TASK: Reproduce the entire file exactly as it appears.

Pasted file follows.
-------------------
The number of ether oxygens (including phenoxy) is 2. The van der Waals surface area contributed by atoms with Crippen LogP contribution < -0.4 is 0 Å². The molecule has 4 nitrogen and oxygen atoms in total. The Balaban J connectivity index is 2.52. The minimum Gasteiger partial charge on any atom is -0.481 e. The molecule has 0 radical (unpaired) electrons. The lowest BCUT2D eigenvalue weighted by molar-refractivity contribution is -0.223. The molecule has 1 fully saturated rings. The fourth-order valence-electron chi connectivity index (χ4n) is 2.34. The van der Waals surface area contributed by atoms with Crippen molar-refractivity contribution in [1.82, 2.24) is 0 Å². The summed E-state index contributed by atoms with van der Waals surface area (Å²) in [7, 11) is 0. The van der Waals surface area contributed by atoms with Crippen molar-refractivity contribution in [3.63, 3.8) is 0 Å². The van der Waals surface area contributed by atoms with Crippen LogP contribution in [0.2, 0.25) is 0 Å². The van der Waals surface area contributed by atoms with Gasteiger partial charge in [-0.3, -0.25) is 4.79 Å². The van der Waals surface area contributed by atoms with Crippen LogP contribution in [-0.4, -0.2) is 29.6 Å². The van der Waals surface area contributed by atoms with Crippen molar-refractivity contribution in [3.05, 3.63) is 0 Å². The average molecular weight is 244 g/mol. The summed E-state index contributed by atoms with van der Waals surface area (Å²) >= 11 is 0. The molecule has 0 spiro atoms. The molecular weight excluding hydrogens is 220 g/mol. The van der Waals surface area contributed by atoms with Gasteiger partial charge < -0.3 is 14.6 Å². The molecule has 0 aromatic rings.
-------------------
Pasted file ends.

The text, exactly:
The number of ether oxygens (including phenoxy) is 2. The van der Waals surface area contributed by atoms with Crippen LogP contribution < -0.4 is 0 Å². The molecule has 4 nitrogen and oxygen atoms in total. The Balaban J connectivity index is 2.52. The minimum Gasteiger partial charge on any atom is -0.481 e. The molecule has 0 radical (unpaired) electrons. The lowest BCUT2D eigenvalue weighted by molar-refractivity contribution is -0.223. The molecule has 1 fully saturated rings. The fourth-order valence-electron chi connectivity index (χ4n) is 2.34. The van der Waals surface area contributed by atoms with Crippen molar-refractivity contribution in [1.82, 2.24) is 0 Å². The summed E-state index contributed by atoms with van der Waals surface area (Å²) in [7, 11) is 0. The van der Waals surface area contributed by atoms with Crippen molar-refractivity contribution in [3.63, 3.8) is 0 Å². The van der Waals surface area contributed by atoms with Crippen LogP contribution in [0.2, 0.25) is 0 Å². The van der Waals surface area contributed by atoms with Gasteiger partial charge in [-0.3, -0.25) is 4.79 Å². The van der Waals surface area contributed by atoms with Crippen LogP contribution in [-0.4, -0.2) is 29.6 Å². The van der Waals surface area contributed by atoms with Crippen molar-refractivity contribution in [3.05, 3.63) is 0 Å². The average molecular weight is 244 g/mol. The summed E-state index contributed by atoms with van der Waals surface area (Å²) >= 11 is 0. The molecule has 0 spiro atoms. The molecular weight excluding hydrogens is 220 g/mol. The van der Waals surface area contributed by atoms with Gasteiger partial charge < -0.3 is 14.6 Å². The molecule has 0 aromatic rings.